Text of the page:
Wednesday, September 10, 2014

The Lost Art of Letter-Writing

When I was a young woman, I never even heard of e-mail until I took a "Computers in Business" course at UW-Madison. The instructor told us about this new thing called "electronic mail" that was meant to solve the persistent problem of phone tag (this was also in the era before affordable and truly portable cell phones). We all seemed skeptical that it would ever catch on.

I kept in touch with friends and relatives who had moved out of state by regularly writing letters, in cursive handwriting on decorated stationery with matching envelopes. My correspondents regularly sent me handwritten letters in return. I still have many of them packed away somewhere (a handful of them were deliberately destroyed, like Lord Byron's memoirs, out of concern for the reputation of the author).

In 1991, one of my reservist friends was called up and sent to Saudi Arabia for the duration of Operation Desert Storm. For several weeks, I did not have a mailing address for him. By this time, I had access to a computer with word processing software, so I began typing letters to him in one big document, with each entry clearly dated. I chronicled all the gossip about our mutual friends (mainly who hooked up with whom -- we were in our 20s at the time, and our social circle was full of drama).

When I got an APO address for him, I began printing and sending the letter(s) in manageable chunks, with two or three days' worth of entries at a time, mailed a few days apart. He seemed to really enjoy getting them, and he wrote back to me whenever he could. No, it was not the beginning of a romance between the two of us (I was already dating my future husband by then). Another sort of drama was gradually revealed in the letters I received from him. A woman whom he met at a New Year's Eve party (just a week or two before he shipped out) was also writing to him. As the weeks went on, her letters became increasingly romantic and possessive. He swore to me that he had done nothing to encourage her to think of him as her boyfriend, and he was at a loss over how to handle it. I believed him, because I knew the woman in question, and she had a history of that sort of self-escalating relationship behavior. Some of us had to hold an intervention with her, and he decided to transfer to a different campus when he returned stateside.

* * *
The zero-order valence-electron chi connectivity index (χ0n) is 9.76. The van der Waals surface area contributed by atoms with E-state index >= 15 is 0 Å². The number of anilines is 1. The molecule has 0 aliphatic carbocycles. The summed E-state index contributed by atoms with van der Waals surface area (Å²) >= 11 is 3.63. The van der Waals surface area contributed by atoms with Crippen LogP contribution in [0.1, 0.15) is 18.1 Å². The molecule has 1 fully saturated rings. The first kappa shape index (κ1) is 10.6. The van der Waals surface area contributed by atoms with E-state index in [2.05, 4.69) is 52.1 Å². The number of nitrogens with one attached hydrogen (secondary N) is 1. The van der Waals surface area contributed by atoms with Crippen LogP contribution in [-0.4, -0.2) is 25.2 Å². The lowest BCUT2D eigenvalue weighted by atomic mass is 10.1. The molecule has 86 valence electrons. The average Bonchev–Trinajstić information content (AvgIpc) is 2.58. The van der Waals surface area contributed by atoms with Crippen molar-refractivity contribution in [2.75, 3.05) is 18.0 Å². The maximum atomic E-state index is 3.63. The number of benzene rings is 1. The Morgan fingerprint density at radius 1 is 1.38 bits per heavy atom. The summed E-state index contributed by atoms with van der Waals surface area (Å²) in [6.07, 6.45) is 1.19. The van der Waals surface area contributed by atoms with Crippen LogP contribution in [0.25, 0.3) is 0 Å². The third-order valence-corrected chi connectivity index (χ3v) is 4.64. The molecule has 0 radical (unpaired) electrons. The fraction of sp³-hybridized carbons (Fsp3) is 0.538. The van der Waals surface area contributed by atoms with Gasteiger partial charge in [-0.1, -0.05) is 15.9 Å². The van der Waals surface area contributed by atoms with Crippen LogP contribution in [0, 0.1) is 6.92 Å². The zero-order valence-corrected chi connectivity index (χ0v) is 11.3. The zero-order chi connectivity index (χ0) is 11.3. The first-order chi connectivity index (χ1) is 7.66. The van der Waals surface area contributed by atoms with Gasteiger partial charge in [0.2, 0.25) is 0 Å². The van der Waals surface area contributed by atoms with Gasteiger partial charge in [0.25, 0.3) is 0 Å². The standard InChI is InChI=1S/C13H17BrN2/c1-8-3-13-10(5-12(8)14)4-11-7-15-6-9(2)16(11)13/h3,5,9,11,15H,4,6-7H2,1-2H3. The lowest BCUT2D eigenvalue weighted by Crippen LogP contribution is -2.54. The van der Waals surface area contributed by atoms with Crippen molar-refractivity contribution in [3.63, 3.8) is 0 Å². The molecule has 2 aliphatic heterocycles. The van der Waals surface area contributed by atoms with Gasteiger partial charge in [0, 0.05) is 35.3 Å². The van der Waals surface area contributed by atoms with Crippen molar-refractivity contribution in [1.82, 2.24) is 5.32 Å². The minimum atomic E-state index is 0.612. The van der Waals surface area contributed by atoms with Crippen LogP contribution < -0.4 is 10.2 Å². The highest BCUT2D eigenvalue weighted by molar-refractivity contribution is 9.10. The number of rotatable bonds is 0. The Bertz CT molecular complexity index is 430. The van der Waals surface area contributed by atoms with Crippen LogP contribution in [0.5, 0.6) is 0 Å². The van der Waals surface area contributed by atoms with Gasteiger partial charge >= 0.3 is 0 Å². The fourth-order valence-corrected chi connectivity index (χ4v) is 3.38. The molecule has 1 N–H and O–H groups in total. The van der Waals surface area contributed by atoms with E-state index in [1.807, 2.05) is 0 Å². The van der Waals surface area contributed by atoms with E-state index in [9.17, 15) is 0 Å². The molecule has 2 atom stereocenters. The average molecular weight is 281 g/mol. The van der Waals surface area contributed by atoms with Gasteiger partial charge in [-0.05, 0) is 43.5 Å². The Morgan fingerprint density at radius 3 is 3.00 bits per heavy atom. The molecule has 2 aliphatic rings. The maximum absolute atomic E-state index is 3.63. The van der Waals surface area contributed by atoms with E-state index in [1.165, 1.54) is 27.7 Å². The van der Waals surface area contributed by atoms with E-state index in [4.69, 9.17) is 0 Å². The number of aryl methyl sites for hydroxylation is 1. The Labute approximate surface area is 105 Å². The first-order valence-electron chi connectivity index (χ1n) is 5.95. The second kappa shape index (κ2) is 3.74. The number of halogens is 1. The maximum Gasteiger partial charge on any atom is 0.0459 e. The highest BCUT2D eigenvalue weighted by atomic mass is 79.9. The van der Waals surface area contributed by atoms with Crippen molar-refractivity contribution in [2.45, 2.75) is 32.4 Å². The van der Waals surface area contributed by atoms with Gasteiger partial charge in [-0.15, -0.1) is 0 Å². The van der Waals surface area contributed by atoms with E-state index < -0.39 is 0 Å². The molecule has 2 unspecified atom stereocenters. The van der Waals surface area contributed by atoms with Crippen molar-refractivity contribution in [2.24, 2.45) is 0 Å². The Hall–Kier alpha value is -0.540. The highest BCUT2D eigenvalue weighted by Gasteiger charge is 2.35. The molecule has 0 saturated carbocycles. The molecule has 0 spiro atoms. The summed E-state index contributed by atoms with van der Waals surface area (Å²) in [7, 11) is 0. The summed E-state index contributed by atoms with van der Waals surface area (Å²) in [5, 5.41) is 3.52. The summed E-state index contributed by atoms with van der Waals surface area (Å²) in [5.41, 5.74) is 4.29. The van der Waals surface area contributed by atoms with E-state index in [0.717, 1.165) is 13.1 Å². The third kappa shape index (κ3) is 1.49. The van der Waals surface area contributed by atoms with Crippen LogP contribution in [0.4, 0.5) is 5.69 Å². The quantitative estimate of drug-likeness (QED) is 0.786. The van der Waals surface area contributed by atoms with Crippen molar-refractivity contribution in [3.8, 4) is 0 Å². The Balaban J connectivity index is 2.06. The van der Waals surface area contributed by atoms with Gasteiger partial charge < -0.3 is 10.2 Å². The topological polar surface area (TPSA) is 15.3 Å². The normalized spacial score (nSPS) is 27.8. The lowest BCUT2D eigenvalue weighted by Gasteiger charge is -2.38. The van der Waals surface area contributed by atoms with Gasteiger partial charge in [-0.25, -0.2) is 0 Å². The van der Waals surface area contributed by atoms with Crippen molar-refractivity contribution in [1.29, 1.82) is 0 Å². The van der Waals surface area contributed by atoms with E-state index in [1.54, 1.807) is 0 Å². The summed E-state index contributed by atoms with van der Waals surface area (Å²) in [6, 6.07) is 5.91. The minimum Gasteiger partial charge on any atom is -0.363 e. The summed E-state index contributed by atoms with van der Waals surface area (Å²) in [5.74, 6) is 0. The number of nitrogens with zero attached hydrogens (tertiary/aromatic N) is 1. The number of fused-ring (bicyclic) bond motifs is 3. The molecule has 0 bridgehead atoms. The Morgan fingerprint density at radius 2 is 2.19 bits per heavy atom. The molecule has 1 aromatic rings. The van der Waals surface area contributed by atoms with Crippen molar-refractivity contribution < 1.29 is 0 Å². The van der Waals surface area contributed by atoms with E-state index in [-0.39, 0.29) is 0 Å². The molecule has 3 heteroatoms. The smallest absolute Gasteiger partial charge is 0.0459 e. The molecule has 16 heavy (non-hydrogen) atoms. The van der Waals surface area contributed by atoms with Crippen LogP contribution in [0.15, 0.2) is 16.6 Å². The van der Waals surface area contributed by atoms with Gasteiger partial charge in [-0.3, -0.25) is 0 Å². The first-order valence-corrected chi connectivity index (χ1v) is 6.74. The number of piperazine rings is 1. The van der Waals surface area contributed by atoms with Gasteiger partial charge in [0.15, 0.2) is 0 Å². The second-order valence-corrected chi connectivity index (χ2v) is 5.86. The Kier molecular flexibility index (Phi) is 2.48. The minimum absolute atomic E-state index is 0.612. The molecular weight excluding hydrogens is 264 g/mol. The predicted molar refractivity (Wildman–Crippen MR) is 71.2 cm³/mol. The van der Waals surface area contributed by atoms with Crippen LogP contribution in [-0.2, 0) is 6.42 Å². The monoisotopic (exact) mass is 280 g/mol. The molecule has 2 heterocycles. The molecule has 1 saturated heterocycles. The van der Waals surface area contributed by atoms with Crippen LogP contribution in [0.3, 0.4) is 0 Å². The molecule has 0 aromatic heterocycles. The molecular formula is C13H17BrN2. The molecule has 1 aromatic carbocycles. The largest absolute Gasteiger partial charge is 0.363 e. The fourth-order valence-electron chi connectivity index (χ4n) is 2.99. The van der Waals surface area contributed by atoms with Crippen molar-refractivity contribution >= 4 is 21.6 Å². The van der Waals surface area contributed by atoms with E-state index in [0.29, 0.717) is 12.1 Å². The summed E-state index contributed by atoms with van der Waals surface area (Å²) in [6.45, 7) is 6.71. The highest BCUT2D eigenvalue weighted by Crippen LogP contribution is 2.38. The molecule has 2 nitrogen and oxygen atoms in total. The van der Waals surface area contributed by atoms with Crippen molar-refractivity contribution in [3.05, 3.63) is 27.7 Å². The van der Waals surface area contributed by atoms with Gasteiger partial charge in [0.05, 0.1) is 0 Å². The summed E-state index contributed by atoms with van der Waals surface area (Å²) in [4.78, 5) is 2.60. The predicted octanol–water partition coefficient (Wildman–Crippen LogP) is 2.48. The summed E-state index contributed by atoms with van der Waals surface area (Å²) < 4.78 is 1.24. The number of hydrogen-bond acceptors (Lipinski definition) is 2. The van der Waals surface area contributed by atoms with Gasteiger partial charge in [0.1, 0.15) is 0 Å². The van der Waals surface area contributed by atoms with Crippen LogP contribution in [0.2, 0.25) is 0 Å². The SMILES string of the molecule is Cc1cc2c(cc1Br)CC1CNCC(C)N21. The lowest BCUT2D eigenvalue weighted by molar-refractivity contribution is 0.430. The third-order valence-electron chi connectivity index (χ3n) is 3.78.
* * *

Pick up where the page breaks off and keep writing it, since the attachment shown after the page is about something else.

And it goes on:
Nowadays, that whole drama would play out in less than a couple weeks on Facebook, with conflicting relationship statuses and comments from mutual friends. But once upon a time, not so very long ago, it was possible to remain in touch with someone, and even become a close confidante, via letters that took days or even weeks to reach their destinations. Maybe that's why I am fascinated by epistolary novels, and why I felt the urge to write one (a novella, actually) this summer. There have been a number of great contemporary epistolary novels that make use of emails and social media posts. I'm going old school, though, because as useful as I find email and social media, they don't quite have the same magic as a letter written on paper and sent through the mail.

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